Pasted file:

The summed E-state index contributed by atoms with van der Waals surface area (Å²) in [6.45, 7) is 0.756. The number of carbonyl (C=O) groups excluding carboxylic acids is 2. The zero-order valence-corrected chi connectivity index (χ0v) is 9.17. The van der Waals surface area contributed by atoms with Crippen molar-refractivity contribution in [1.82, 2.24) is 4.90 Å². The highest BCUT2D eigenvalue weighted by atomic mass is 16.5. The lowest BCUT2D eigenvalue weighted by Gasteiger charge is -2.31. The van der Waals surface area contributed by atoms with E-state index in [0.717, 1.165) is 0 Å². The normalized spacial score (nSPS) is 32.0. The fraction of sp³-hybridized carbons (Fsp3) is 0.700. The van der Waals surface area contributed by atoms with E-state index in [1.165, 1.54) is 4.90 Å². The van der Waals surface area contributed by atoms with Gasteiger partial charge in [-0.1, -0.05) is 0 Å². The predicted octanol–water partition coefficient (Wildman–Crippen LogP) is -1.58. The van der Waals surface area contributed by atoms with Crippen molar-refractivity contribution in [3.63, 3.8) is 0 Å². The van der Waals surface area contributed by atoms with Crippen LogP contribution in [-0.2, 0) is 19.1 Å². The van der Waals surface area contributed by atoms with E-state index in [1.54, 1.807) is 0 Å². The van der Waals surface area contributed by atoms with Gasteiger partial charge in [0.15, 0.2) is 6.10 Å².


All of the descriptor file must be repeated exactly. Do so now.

The summed E-state index contributed by atoms with van der Waals surface area (Å²) in [6.45, 7) is 0.756. The number of carbonyl (C=O) groups excluding carboxylic acids is 2. The zero-order valence-corrected chi connectivity index (χ0v) is 9.17. The van der Waals surface area contributed by atoms with Crippen molar-refractivity contribution in [1.82, 2.24) is 4.90 Å². The highest BCUT2D eigenvalue weighted by atomic mass is 16.5. The lowest BCUT2D eigenvalue weighted by Gasteiger charge is -2.31. The van der Waals surface area contributed by atoms with E-state index in [0.717, 1.165) is 0 Å². The normalized spacial score (nSPS) is 32.0. The fraction of sp³-hybridized carbons (Fsp3) is 0.700. The van der Waals surface area contributed by atoms with E-state index in [1.165, 1.54) is 4.90 Å². The van der Waals surface area contributed by atoms with Gasteiger partial charge in [-0.1, -0.05) is 0 Å². The predicted octanol–water partition coefficient (Wildman–Crippen LogP) is -1.58. The van der Waals surface area contributed by atoms with Crippen molar-refractivity contribution in [3.63, 3.8) is 0 Å². The van der Waals surface area contributed by atoms with Crippen LogP contribution in [-0.2, 0) is 19.1 Å². The van der Waals surface area contributed by atoms with E-state index in [1.54, 1.807) is 0 Å². The van der Waals surface area contributed by atoms with Gasteiger partial charge in [0.15, 0.2) is 6.10 Å².